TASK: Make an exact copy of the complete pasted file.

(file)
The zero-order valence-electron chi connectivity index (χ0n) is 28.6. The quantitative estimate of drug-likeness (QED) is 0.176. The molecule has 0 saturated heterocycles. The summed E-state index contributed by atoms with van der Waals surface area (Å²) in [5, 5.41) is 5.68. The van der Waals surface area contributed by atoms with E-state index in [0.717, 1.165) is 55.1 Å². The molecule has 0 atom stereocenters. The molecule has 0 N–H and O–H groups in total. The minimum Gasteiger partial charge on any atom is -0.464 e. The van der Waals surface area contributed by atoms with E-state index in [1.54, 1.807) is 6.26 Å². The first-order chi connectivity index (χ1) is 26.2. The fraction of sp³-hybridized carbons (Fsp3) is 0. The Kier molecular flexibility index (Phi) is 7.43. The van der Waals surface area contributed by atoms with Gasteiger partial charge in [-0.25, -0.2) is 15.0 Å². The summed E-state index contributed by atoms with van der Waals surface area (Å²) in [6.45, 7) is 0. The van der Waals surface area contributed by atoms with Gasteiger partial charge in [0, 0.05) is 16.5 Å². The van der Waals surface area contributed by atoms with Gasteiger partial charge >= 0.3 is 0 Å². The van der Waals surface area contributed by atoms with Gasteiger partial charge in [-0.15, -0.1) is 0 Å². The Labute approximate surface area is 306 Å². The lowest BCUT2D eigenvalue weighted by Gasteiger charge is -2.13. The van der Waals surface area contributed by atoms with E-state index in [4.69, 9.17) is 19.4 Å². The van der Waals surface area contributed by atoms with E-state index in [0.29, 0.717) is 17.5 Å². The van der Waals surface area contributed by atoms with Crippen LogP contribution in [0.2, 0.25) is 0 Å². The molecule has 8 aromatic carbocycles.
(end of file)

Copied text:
The zero-order valence-electron chi connectivity index (χ0n) is 28.6. The quantitative estimate of drug-likeness (QED) is 0.176. The molecule has 0 saturated heterocycles. The summed E-state index contributed by atoms with van der Waals surface area (Å²) in [5, 5.41) is 5.68. The van der Waals surface area contributed by atoms with E-state index in [0.717, 1.165) is 55.1 Å². The molecule has 0 atom stereocenters. The molecule has 0 N–H and O–H groups in total. The minimum Gasteiger partial charge on any atom is -0.464 e. The van der Waals surface area contributed by atoms with E-state index in [1.54, 1.807) is 6.26 Å². The first-order chi connectivity index (χ1) is 26.2. The fraction of sp³-hybridized carbons (Fsp3) is 0. The Kier molecular flexibility index (Phi) is 7.43. The van der Waals surface area contributed by atoms with Gasteiger partial charge in [-0.25, -0.2) is 15.0 Å². The summed E-state index contributed by atoms with van der Waals surface area (Å²) in [6.45, 7) is 0. The van der Waals surface area contributed by atoms with Gasteiger partial charge in [0, 0.05) is 16.5 Å². The van der Waals surface area contributed by atoms with Gasteiger partial charge >= 0.3 is 0 Å². The van der Waals surface area contributed by atoms with Gasteiger partial charge in [-0.15, -0.1) is 0 Å². The Labute approximate surface area is 306 Å². The lowest BCUT2D eigenvalue weighted by Gasteiger charge is -2.13. The van der Waals surface area contributed by atoms with E-state index in [4.69, 9.17) is 19.4 Å². The van der Waals surface area contributed by atoms with E-state index in [0.29, 0.717) is 17.5 Å². The van der Waals surface area contributed by atoms with Crippen LogP contribution in [0.2, 0.25) is 0 Å². The molecule has 8 aromatic carbocycles.